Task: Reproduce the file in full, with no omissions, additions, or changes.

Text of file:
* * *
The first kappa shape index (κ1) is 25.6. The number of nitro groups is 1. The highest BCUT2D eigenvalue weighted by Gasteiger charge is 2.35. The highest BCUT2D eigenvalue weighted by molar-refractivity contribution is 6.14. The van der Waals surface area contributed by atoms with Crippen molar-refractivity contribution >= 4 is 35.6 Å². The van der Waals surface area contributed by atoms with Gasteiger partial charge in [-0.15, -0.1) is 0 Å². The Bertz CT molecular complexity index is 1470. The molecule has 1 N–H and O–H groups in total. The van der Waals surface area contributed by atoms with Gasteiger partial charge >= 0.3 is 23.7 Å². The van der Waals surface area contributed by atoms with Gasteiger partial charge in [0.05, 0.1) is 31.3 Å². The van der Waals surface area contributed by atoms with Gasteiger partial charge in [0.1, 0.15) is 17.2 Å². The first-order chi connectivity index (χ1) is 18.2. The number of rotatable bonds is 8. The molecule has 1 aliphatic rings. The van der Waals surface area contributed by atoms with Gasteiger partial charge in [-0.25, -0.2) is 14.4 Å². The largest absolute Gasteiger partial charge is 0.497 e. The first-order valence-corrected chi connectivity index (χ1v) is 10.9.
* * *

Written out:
The first kappa shape index (κ1) is 25.6. The number of nitro groups is 1. The highest BCUT2D eigenvalue weighted by Gasteiger charge is 2.35. The highest BCUT2D eigenvalue weighted by molar-refractivity contribution is 6.14. The van der Waals surface area contributed by atoms with Crippen molar-refractivity contribution >= 4 is 35.6 Å². The van der Waals surface area contributed by atoms with Gasteiger partial charge in [-0.15, -0.1) is 0 Å². The Bertz CT molecular complexity index is 1470. The molecule has 1 N–H and O–H groups in total. The van der Waals surface area contributed by atoms with Gasteiger partial charge >= 0.3 is 23.7 Å². The van der Waals surface area contributed by atoms with Gasteiger partial charge in [0.05, 0.1) is 31.3 Å². The van der Waals surface area contributed by atoms with Gasteiger partial charge in [0.1, 0.15) is 17.2 Å². The first-order chi connectivity index (χ1) is 18.2. The number of rotatable bonds is 8. The molecule has 1 aliphatic rings. The van der Waals surface area contributed by atoms with Gasteiger partial charge in [-0.25, -0.2) is 14.4 Å². The largest absolute Gasteiger partial charge is 0.497 e. The first-order valence-corrected chi connectivity index (χ1v) is 10.9.